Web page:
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The Re-Draft Roundtables Series
The Footballguys staff looks at various strategies to help you in redraft leagues.
Participating in a redraft league is a process that starts with the draft and hopefully ends with a championship. The Footballguys staff has answered several questions about various strategies to help you achieve your championship dreams. From the beginning to the end and everything in between, we've got you covered to give you the tools and knowledge needed to dominate your redraft league.
For Superflex leagues, what is your approach to constructing the best team possible and navigating the quarterback selection process without sacrificing other position groups?
As Superflex leagues proliferate, nuances are growing. A few years back, it seemed that any time a league had Superflex settings, you could count on everyone drafting at least two quarterbacks in the first three rounds without any thought of overall value. While that's still a justifiable strategy, a few years of playing out these leagues has tempered some of the unbridled quarterback mania.
One of the important parts of any league, including Superflex, is the size of a starting lineup. If your league has 11 or 12 starting spots, the Superflex spot is less important than if you have 8 or 9 starting spots. It also gives you more flexibility to strongly consider playing running backs or wide receivers in that spot.
Superflex is a relatively new concept, as I only played in my first such league last year. I have learned, though, to attack value where it falls, and in these leagues, you see skill-position players predictably tumble due to drafting quarterbacks high. I typically like to leave the first two rounds with a quarterback that will give me both upside and stability and an RB/WR/TE that has fallen past ADP and can make up for my passing on a second quarterback. I’m okay waiting for several rounds to select my second quarterback, as a few always fall.
Quarterbacks receive a massive boost in Superflex leagues. That does not mean you have to force quarterback/quarterback with your top two picks, but you will need to draft multiple quarterbacks way earlier than in a standard league to be competitive. This is a fine line that must be walked within each specific draft. Ideally, I like to have my top two quarterbacks no later than the fourth round. Despite the urge to draft other positions in what appear to be extreme values, it’s important to understand the heavy early quarterback runs will push all other positions down the board.
Superflex leagues offer a new way to zig while your league-mates zag, but make sure you do so responsibly. If I can pick up a top-flight quarterback early on, it's an easy decision. If those are gone when you're on the clock, the typical RB/WR studs have likely been pushed down the board and into your lap. Don't feel pressure to force a quarterback too early due to diminishing supply. If your league-mates are going QB in the first two rounds, you'll be feasting on top talent at the skill positions and can wait to start taking your quarterbacks.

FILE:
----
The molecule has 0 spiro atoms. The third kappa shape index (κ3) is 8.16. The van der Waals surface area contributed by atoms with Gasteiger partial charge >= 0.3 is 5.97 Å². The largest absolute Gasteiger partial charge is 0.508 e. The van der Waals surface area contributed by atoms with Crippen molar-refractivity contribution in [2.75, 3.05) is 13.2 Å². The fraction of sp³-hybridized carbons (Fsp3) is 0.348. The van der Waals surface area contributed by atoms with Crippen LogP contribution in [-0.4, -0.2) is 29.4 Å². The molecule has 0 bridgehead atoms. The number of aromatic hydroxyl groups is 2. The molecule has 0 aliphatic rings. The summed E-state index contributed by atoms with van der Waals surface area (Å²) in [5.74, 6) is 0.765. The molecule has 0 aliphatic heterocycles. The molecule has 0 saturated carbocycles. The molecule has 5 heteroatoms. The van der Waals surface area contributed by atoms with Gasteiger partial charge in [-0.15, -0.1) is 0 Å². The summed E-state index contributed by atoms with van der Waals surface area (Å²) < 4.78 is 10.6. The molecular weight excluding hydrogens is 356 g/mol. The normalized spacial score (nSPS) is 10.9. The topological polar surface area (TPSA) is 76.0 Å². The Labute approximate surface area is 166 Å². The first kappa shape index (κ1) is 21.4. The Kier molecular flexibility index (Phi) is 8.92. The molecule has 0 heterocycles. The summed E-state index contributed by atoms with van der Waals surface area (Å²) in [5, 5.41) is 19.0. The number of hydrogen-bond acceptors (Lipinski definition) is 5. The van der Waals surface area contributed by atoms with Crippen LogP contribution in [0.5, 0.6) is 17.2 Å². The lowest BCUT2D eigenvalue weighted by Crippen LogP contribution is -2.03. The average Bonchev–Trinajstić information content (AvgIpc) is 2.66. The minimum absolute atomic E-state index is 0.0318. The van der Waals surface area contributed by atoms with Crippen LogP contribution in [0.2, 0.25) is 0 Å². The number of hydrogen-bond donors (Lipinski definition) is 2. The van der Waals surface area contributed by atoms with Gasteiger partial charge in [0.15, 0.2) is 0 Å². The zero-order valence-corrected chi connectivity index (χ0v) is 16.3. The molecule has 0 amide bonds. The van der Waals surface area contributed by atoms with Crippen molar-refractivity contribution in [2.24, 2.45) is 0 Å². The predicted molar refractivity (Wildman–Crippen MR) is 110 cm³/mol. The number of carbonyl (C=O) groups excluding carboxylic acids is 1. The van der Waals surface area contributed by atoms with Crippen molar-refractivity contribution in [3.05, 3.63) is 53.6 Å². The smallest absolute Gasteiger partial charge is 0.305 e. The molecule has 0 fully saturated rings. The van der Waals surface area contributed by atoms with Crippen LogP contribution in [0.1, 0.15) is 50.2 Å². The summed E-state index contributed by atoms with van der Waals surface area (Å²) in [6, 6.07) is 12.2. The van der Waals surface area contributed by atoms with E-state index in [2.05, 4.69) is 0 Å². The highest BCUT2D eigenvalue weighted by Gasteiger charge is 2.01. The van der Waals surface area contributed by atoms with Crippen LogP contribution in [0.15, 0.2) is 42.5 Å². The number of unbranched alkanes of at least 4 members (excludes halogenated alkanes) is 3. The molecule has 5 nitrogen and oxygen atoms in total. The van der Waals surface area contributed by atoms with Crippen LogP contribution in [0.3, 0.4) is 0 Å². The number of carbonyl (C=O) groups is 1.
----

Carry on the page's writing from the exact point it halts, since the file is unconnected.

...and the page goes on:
It doesn't feel great heading into Round 4 with no quarterback on your roster, but you can also feel safe that your league-mates won't be touching the quarterbacks left on the board if they stocked up early. This provides another chance to veer away from the norm and continue stocking up on the rest of your lineup. Later, you can take as many shots at quarterbacks with upside as possible.
Superflex leagues are incredibly difficult primarily due to the uncertainty of when the quarterback runs occur. For these drafts, it can be a curse to be at the start or end of a draft. If you grab Jonathan Taylor at No. 1, you do not know if three, seven, or 18 quarterbacks will be gone by the time it gets back to you. Do you, therefore, take Josh Allen at one overall? What if only three are gone by the time it gets back? If you are at 12 and only Allen is gone, what then? It is going to be a long time between picks 13 and 36. You will lose if you are strong everywhere but at the quarterback position. Trotting out Baker Mayfield and Marcus Mariota and hoping for the best is asking for trouble.
For the most part, my approach is just to rank guys in order and take the best player available, the same as I would in a one-quarterback league. However, there does come a point where if I feel like I have to reach a little bit for a quarterback because they are going faster than expected, I go ahead and reach. You don’t want to put yourself in a spot where you are awful at the position, even if you feel like you have added a lot of value elsewhere. With that in mind, ideally, I have my top quarterback within the first few rounds. I am comfortable trying to scrounge for a second quarterback in the mid-to-late rounds if I get caught on the wrong side of a run but am not comfortable going with a late-round quarterback for both spots.
In most Superflex drafts, quarterbacks will fly off the board early—especially if the scoring favors the position. This isn't to say that you have to take a quarterback in Round 1. Or that two of your first three (or four) picks need to be signal-callers. You can use the zeal of other managers to grab quarterbacks early against them and get value at other positions if you can figure out how long you can wait before grabbing the last quarterback in a given tier. Having Kyler Murray and Kirk Cousins is well and good, but having Matthew Stafford and Matt Ryan can be even better if it means being stronger at running back or wide receiver.
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